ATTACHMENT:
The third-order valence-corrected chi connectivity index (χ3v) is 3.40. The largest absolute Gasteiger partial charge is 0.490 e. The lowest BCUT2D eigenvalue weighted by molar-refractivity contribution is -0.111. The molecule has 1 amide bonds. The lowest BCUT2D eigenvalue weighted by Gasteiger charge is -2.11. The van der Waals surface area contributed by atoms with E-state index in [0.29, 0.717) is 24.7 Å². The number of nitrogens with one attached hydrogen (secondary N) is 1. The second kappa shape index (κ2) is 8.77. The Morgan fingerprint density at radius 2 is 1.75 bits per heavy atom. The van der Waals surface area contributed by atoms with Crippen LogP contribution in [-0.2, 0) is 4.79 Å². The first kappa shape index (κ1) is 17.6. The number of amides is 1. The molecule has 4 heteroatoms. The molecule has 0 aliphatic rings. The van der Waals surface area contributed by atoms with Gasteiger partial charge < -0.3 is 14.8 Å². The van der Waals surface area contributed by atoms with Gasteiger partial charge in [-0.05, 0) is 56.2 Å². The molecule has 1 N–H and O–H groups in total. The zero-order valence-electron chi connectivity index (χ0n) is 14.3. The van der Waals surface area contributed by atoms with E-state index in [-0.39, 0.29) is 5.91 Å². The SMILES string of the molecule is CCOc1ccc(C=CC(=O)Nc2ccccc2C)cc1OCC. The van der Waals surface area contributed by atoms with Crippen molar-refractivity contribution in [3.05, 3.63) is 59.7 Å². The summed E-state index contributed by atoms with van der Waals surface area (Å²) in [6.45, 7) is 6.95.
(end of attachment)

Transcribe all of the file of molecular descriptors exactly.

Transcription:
The third-order valence-corrected chi connectivity index (χ3v) is 3.40. The largest absolute Gasteiger partial charge is 0.490 e. The lowest BCUT2D eigenvalue weighted by molar-refractivity contribution is -0.111. The molecule has 1 amide bonds. The lowest BCUT2D eigenvalue weighted by Gasteiger charge is -2.11. The van der Waals surface area contributed by atoms with E-state index in [0.29, 0.717) is 24.7 Å². The number of nitrogens with one attached hydrogen (secondary N) is 1. The second kappa shape index (κ2) is 8.77. The Morgan fingerprint density at radius 2 is 1.75 bits per heavy atom. The van der Waals surface area contributed by atoms with Crippen LogP contribution in [-0.2, 0) is 4.79 Å². The first kappa shape index (κ1) is 17.6. The number of amides is 1. The molecule has 4 heteroatoms. The molecule has 0 aliphatic rings. The van der Waals surface area contributed by atoms with Gasteiger partial charge < -0.3 is 14.8 Å². The van der Waals surface area contributed by atoms with Gasteiger partial charge in [-0.05, 0) is 56.2 Å². The molecule has 1 N–H and O–H groups in total. The zero-order valence-electron chi connectivity index (χ0n) is 14.3. The van der Waals surface area contributed by atoms with E-state index in [-0.39, 0.29) is 5.91 Å². The SMILES string of the molecule is CCOc1ccc(C=CC(=O)Nc2ccccc2C)cc1OCC. The van der Waals surface area contributed by atoms with Crippen molar-refractivity contribution in [3.05, 3.63) is 59.7 Å². The summed E-state index contributed by atoms with van der Waals surface area (Å²) in [6.45, 7) is 6.95.